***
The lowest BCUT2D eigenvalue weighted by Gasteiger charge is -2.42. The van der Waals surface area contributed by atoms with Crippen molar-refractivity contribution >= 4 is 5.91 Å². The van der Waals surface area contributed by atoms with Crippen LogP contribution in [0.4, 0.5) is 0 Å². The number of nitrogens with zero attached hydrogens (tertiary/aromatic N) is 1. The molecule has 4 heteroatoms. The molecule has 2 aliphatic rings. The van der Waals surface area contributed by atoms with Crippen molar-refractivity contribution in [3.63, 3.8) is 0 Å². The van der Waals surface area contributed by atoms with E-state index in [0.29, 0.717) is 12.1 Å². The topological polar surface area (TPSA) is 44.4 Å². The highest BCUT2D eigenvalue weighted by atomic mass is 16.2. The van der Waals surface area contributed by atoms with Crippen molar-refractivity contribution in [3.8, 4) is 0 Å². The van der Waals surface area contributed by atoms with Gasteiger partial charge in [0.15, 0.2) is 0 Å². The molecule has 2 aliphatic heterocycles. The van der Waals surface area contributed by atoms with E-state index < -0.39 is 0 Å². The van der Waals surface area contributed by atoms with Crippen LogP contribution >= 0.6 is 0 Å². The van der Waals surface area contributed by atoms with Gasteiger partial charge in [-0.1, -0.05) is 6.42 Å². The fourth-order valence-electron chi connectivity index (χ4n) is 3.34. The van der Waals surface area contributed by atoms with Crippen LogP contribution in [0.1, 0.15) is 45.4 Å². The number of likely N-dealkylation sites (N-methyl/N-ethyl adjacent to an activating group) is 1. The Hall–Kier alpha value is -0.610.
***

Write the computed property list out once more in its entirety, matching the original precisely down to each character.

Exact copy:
The lowest BCUT2D eigenvalue weighted by Gasteiger charge is -2.42. The van der Waals surface area contributed by atoms with Crippen molar-refractivity contribution >= 4 is 5.91 Å². The van der Waals surface area contributed by atoms with Crippen LogP contribution in [0.4, 0.5) is 0 Å². The number of nitrogens with zero attached hydrogens (tertiary/aromatic N) is 1. The molecule has 4 heteroatoms. The molecule has 2 aliphatic rings. The van der Waals surface area contributed by atoms with Crippen molar-refractivity contribution in [3.63, 3.8) is 0 Å². The van der Waals surface area contributed by atoms with E-state index in [0.29, 0.717) is 12.1 Å². The topological polar surface area (TPSA) is 44.4 Å². The highest BCUT2D eigenvalue weighted by atomic mass is 16.2. The van der Waals surface area contributed by atoms with Crippen molar-refractivity contribution in [3.8, 4) is 0 Å². The van der Waals surface area contributed by atoms with Gasteiger partial charge in [0.15, 0.2) is 0 Å². The molecule has 2 aliphatic heterocycles. The van der Waals surface area contributed by atoms with E-state index < -0.39 is 0 Å². The van der Waals surface area contributed by atoms with Crippen LogP contribution >= 0.6 is 0 Å². The van der Waals surface area contributed by atoms with Gasteiger partial charge in [-0.1, -0.05) is 6.42 Å². The fourth-order valence-electron chi connectivity index (χ4n) is 3.34. The van der Waals surface area contributed by atoms with Crippen LogP contribution in [0.1, 0.15) is 45.4 Å². The number of likely N-dealkylation sites (N-methyl/N-ethyl adjacent to an activating group) is 1. The Hall–Kier alpha value is -0.610.